Do you need a music or journalism degree?

Probably the most asked question when it comes to considering a music journalism career - and one which doesn’t have a straight answer. There are obviously pros and cons to both sides of this argument, so let’s break down some of the different routes you can take to become a music journalist.

How to Get Into Music Journalism

With a degree

Unlike a lot of traditional career pathways, music journalists can often get hired for roles without a related degree - or without one at all. Candidates will however need, at the very least, good work experience.

Degrees can help develop writing, practical and time management skills - as well as providing you with a useful professional network of like-minded peers.

It’s not just a case of applying for a music or journalism course though. There are many different avenues into landing a music industry job, with business and marketing degrees also offering solid backgrounds for aspiring music journalists. Nailing that knowledge of how to build a personal brand, accounting, and business frameworks can be far more practical than music or communication specific degrees.

There are specialised courses available nowadays too, with some universities offering full music journalism courses. These courses are geared towards setting you up with a portfolio ready to head straight into the world of work.

If you’re leaning towards university to set you up for a music journalism career, we’d suggest choosing a campus located close to a thriving music scene and one that you want to get involved in. This’ll not only make your time studying more enjoyable but it’ll also help you establish yourself in a collaborative and creative environment.

Without a degree

Not feeling uni? That’s absolutely fine too! There are plenty of other ways to get into music journalism without a degree.

Having a solid understanding of the music industry is often enough of a starting point to get your foot on the ladder. Many of the best music journalists are ex or current musicians with little professional writing experience.

If you have decided to go down this route however, we would recommend developing your writing style, and research skills. Any way that you can make your CV and portfolio more attractive to employers is going to benefit you, so try and get those skills sharpened and get applying for jobs.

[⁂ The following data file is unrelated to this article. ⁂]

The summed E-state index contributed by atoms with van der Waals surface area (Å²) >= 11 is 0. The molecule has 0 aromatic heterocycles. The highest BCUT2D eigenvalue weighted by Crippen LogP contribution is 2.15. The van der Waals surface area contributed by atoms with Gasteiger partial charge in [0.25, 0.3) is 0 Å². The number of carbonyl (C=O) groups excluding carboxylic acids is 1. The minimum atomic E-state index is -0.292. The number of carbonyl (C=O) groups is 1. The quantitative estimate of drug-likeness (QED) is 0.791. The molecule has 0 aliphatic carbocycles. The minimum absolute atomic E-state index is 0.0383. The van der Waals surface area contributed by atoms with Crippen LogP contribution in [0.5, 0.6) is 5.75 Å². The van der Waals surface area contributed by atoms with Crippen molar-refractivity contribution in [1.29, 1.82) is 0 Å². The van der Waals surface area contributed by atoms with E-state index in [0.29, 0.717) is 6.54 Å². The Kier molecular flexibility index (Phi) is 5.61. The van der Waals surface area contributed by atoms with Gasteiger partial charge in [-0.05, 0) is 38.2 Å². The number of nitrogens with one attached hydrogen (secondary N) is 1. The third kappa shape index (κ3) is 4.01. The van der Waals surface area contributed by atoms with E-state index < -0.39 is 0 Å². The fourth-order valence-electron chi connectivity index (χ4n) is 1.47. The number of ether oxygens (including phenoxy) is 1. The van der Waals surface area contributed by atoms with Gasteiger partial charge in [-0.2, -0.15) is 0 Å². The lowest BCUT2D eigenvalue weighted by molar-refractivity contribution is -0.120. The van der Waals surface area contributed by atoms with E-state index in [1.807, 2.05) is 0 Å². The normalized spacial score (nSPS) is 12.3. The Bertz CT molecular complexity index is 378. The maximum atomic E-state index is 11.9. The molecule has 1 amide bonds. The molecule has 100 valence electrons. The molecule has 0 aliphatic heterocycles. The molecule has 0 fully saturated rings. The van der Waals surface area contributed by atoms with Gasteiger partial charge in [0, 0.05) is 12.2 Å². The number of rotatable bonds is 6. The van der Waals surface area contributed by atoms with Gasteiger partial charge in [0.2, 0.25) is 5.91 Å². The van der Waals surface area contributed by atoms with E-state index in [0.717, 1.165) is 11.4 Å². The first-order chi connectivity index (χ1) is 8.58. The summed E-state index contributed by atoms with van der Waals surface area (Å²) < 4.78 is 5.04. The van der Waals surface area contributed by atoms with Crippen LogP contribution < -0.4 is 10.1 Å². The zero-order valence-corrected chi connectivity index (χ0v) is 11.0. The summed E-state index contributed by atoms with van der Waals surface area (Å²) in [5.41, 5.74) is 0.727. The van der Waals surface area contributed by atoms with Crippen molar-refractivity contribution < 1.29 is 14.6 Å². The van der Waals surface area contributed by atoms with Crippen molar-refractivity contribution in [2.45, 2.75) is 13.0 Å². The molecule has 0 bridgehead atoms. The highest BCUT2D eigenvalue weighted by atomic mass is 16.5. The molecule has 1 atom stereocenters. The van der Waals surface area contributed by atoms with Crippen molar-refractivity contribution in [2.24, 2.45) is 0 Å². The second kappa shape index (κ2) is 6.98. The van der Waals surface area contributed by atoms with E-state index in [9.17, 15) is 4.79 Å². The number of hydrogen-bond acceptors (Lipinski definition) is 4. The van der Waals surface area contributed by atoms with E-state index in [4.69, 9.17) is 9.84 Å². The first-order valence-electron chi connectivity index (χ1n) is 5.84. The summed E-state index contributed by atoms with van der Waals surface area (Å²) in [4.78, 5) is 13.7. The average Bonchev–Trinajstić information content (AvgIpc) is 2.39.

How to Get Into Music Journalism

Try getting some experience at a local magazine or radio station to boost your CV and meet new people who can help you along your journey. Are there any freelance opportunities available that you could help out with alongside managing your blog or portfolio?

If you aren’t able to land an entry-level role at a big company, then why not start your own? It might sound daunting, but if you have the skills to write for other people then you’ll be able to write for your own website.

Interview local indie bands, review local performances and soon, you’ll have picked up a host of skills. You’ll build up a serious portfolio and avoid work paralysis by getting stuck in and taking initiative. This’ll also give you a perfect reference point for any interview questions at bigger companies.

Develop your network

The music industry is all about who you know. Although not quite the same as building up a fanbase for your music, developing your online network is a sure way to get yourself known and opens you up to opportunities that you otherwise may not have known about.

You’ll also be able to promote your website and blog posts via your social media accounts and grow your music industry network.

How to Get Into Music Journalism

Social media has given us an amazing - and mostly free - marketing tool to promote ourselves. A viral tweet, blog article or trending TikTok video can easily attract potential employers to your content. Music industry figures may also post job openings on Twitter or Instagram so you’ll want to make sure you have an online presence on social.

Music journalism offers an exciting career pathway into the music industry. With various avenues for you to take, you can weigh up which part you enjoy the most - whether that be writing, interviewing, or photography. What are you waiting for? Make a start on your own creative portfolio in 2024!

How to Get Into Music Journalism in 2024